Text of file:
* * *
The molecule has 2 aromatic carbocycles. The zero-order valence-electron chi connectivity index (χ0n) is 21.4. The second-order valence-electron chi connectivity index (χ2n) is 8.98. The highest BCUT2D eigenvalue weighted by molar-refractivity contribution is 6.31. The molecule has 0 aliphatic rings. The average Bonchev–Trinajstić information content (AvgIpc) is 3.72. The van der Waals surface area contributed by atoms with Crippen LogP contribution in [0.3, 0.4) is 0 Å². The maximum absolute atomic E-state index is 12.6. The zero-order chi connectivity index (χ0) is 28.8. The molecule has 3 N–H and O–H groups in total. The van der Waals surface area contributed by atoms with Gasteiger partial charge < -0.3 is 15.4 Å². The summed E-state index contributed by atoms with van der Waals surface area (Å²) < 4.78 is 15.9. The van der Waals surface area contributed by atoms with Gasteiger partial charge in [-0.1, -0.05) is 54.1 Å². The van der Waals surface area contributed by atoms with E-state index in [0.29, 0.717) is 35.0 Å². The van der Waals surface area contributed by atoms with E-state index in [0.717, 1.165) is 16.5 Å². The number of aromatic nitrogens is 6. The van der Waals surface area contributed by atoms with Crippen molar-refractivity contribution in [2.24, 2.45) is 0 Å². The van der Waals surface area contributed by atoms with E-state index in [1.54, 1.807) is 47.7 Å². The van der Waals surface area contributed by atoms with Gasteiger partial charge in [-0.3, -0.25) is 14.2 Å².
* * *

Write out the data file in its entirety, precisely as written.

The molecule has 2 aromatic carbocycles. The zero-order valence-electron chi connectivity index (χ0n) is 21.4. The second-order valence-electron chi connectivity index (χ2n) is 8.98. The highest BCUT2D eigenvalue weighted by molar-refractivity contribution is 6.31. The molecule has 0 aliphatic rings. The average Bonchev–Trinajstić information content (AvgIpc) is 3.72. The van der Waals surface area contributed by atoms with Crippen LogP contribution in [0.3, 0.4) is 0 Å². The maximum absolute atomic E-state index is 12.6. The zero-order chi connectivity index (χ0) is 28.8. The molecule has 3 N–H and O–H groups in total. The van der Waals surface area contributed by atoms with Gasteiger partial charge < -0.3 is 15.4 Å². The summed E-state index contributed by atoms with van der Waals surface area (Å²) < 4.78 is 15.9. The van der Waals surface area contributed by atoms with Gasteiger partial charge in [-0.1, -0.05) is 54.1 Å². The van der Waals surface area contributed by atoms with E-state index in [0.29, 0.717) is 35.0 Å². The van der Waals surface area contributed by atoms with E-state index in [0.717, 1.165) is 16.5 Å². The number of aromatic nitrogens is 6. The van der Waals surface area contributed by atoms with Crippen molar-refractivity contribution in [2.24, 2.45) is 0 Å². The van der Waals surface area contributed by atoms with E-state index in [1.54, 1.807) is 47.7 Å². The van der Waals surface area contributed by atoms with Gasteiger partial charge in [-0.3, -0.25) is 14.2 Å².